Slicing the Kosher Cheese Market


At a cheese plant in Compton, Rabbi Avraham Vogel, a mashgiach (kosher supervisor) from OK supervision, adds a bucket of culture to a 780-gallon bath of hot milk. A table nearby is spread with cheese curd, which a worker cuts and then puts through a cooker stretcher that bathes the curd in hot water and then stretches it to produce the stringiness endemic to mozzarella cheese. Another worker slowly dips a small plastic ladle into a giant vat of small lumpy curds swimming around in yellowish whey. These are curds of ricotta cheese, which is made from the milk after the mozzarella has been extracted. The smell of hot milk is overpowering and soporific.

This production will yield 12,000 pounds of cheese for a small company called Anderson International Foods (AIF) that is trying to carve out a portion of the kosher cheese market for itself.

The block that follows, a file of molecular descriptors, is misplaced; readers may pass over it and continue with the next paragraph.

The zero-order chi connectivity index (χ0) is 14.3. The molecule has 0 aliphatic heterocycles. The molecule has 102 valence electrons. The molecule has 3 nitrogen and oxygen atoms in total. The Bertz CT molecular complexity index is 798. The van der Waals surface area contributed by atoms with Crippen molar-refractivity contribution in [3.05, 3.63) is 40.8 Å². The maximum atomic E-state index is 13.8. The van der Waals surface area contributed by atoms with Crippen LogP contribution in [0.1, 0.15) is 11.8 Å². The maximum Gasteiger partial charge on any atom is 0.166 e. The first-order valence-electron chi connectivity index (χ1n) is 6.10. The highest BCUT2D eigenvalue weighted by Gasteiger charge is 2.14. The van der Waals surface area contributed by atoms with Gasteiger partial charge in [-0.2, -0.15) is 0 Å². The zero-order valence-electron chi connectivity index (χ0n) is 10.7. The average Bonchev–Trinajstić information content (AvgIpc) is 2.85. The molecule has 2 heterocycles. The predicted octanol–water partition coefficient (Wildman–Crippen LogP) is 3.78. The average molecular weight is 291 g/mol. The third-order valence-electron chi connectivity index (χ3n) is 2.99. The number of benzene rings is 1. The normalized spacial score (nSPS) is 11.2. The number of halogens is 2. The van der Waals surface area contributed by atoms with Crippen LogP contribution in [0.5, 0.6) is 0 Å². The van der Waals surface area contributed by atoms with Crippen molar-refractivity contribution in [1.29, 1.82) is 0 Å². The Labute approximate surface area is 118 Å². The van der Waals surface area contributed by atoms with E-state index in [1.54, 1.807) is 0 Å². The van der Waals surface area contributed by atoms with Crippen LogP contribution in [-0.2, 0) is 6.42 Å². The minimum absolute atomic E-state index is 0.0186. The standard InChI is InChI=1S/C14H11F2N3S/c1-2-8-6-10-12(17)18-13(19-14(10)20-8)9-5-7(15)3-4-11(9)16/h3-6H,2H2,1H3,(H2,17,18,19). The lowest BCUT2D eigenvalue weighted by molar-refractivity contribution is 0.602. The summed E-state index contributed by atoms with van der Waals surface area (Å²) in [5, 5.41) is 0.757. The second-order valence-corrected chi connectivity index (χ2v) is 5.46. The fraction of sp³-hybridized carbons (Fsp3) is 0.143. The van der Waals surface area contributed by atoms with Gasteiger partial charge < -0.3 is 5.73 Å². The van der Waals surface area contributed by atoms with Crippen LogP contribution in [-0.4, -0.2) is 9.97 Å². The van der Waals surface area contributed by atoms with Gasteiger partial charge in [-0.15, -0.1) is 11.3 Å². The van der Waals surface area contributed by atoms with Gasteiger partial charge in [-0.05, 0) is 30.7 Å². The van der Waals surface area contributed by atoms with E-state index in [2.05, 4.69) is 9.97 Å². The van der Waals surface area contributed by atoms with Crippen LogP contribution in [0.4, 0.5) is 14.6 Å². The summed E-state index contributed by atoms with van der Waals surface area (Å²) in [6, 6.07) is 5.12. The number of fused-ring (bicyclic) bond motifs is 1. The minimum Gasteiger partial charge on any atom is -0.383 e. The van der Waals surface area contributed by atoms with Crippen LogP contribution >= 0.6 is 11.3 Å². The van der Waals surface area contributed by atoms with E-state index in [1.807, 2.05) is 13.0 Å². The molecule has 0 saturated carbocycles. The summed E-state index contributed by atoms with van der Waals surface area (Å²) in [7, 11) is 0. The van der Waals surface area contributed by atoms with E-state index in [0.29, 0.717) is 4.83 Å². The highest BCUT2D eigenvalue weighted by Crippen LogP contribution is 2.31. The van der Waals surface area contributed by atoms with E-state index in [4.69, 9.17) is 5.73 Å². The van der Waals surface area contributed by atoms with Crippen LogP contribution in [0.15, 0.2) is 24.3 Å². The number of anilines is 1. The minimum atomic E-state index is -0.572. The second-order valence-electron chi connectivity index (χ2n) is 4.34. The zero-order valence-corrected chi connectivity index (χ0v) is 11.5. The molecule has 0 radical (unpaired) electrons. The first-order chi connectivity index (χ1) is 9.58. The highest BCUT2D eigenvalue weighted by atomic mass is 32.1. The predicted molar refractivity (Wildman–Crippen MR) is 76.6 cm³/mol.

Brigitte Mizrahi, a French woman who now lives in Los Angeles, co-founded AIF in 1995 with the aim of producing quality kosher cheeses in attractive packages. The company currently sells kosher cheese under four labels: Natural and Kosher, which makes Mozzarella and Ricotta cheese; Les Petits Fermier, which produces "everyday" cheese such as Colby and Monterey Jack; Monsey Dairy, a line of specialty cheese such as Swiss cheese and Havarti; and La Chèvre, which is a line of goat cheese made from the milk of Chilean goats. Although AIF distributes several millions of dollars worth of cheese every year to kosher markets, supermarkets, restaurants and industrial clients, making a real dent in the kosher cheese market is a task that faces several obstacles.